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The overlap of 3 or 4

An interesting article I read in LinkedIn (well a Slideshare) that showed how UI is just a part of UX. What I also noticed was how many of the non-UI activities in UX looked rather like business analysis activities. Here’s an article by a BA who has a nice couple of figures showing how UX and BA activities overlap: The BA-UX Continuum. You could argue that project management would blend of the BA role – purists might disagree but the reality in smaller teams is that BAs and PMs do.

UA-UX-BA-PM

UI > UX > BA > PM. Not sure I understand this completely but try it.

Just to update, BA course, second module, Requirements Engineering: 83% and bagged! Probably the PM module next, but not until September I think.

 

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BAP in the bag

Step 1 (of 5) to get Diploma in Business Analysis (that will take about a year to complete in all) – done: I now have BCS Certificate in Business Analysis Practice.

Tomorrow is Step 2 exam – BCS Certificate in Requirements Engineering.

Meanwhile, working on a revamp of ZingCOBOL (now about 15 years old) – so installed Drupal and starting to transfer content across (while learning how to use Drupal):

http://cobol.404i.com

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Getting tricky now, but if it works….!

I’ve been tweaking and fiddling with Xeream (still on my local environment) and thought I should at least have a go at plugging in the Twitter API to allow users to post tweets from the, and to list a search of the appropriate hash tag. So I installed TweetSharp into the project (which appears to be updated for Twitter’s 1.1 API). So it sort of works, but doesn’t (gave a stack overflow error). I’m thinking this may be an authentication issue as the API call is coming from a http://localhost/ address but the application is set up to call from 404i.com (which it will do eventually).

With that in mind then I thinking, time to move to host that has 4.5 framework – and I think I’ll do it in the next few days (get Xmas out of the way first). Most likely going to go with HostForLIFE.eu – the reviews look good and is at the right budget.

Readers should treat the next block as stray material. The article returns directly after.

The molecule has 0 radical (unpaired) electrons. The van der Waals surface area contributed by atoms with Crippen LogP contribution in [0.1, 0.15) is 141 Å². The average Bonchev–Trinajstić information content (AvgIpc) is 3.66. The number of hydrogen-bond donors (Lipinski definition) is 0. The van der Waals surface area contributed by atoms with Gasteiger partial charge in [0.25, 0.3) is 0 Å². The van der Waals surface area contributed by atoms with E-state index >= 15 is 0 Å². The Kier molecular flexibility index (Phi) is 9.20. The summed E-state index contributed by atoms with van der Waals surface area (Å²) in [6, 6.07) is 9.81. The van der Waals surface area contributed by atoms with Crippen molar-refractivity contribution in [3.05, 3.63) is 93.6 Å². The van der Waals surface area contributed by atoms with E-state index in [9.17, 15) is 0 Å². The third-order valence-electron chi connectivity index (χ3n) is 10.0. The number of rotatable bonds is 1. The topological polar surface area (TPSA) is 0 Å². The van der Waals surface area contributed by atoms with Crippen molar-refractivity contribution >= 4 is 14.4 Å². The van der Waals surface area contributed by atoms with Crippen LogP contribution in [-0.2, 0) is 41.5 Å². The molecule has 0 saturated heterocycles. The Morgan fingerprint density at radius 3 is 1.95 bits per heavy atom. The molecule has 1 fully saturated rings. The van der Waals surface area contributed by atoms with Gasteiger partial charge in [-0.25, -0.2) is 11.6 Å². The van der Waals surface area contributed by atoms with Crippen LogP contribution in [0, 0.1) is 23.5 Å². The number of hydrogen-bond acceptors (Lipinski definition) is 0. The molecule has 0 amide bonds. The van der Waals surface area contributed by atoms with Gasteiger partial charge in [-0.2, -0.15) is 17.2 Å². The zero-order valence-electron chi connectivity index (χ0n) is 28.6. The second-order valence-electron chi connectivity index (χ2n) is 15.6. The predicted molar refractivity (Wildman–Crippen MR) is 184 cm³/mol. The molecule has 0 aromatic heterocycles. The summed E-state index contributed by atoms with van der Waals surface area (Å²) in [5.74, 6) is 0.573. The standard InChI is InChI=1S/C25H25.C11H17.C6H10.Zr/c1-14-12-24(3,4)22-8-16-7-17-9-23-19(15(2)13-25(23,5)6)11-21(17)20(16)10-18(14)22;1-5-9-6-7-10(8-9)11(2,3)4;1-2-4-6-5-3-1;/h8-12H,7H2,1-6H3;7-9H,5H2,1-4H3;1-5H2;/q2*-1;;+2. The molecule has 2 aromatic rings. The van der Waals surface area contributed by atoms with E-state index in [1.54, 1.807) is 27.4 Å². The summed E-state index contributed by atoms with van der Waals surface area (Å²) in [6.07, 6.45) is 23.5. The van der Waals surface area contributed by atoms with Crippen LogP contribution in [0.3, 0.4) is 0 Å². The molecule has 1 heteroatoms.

Meantime, Merry Christmas and a Happy New Year.

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Xeream done: all wrapped up and no place to go

I’ve been busy over the last few weeks and on my laptop I’ve developed the tweet chat/discussion web site Xeream. Lots of Bootstrap and jQuery and a little code in the background and it’s all ready. I was all set to get it live  on 404i.com when I stumbled into a small problem – my hosting account is .Net 4.0 framework but Xeream requires 4.5. Oh dear. I may have to wait until January to get a new host, or alternatively I can persuade my work to put this onto one of our cloud servers.

In the meantime, here’s a Prezi thrown together as a “How to guide” as a preview.

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Xeream – Fun with Bootstrap and JQuery

I mentioned a while back how I wanted to get going with MVC – sadly not far after the Hello World app was put together I moved onto the next part of the MVC ebook and found myself facing reams of code that was going to take quite a lot more time than I had available to understand and hope to become proficient in. I hope I’ve done enough to understand the principles behind MVC at least.

Meanwhile, what I did need to get better acquainted with with Responsive Design and using Javascript libraries. I had a site that I wanted to build using standard .net web forms (no longer using MVC as my original intention) but I wanted to use Bootstrap as the design framework, and throw in what ever handy javascript plugin bells and whistles come to hand.

Introducing the project: Xeream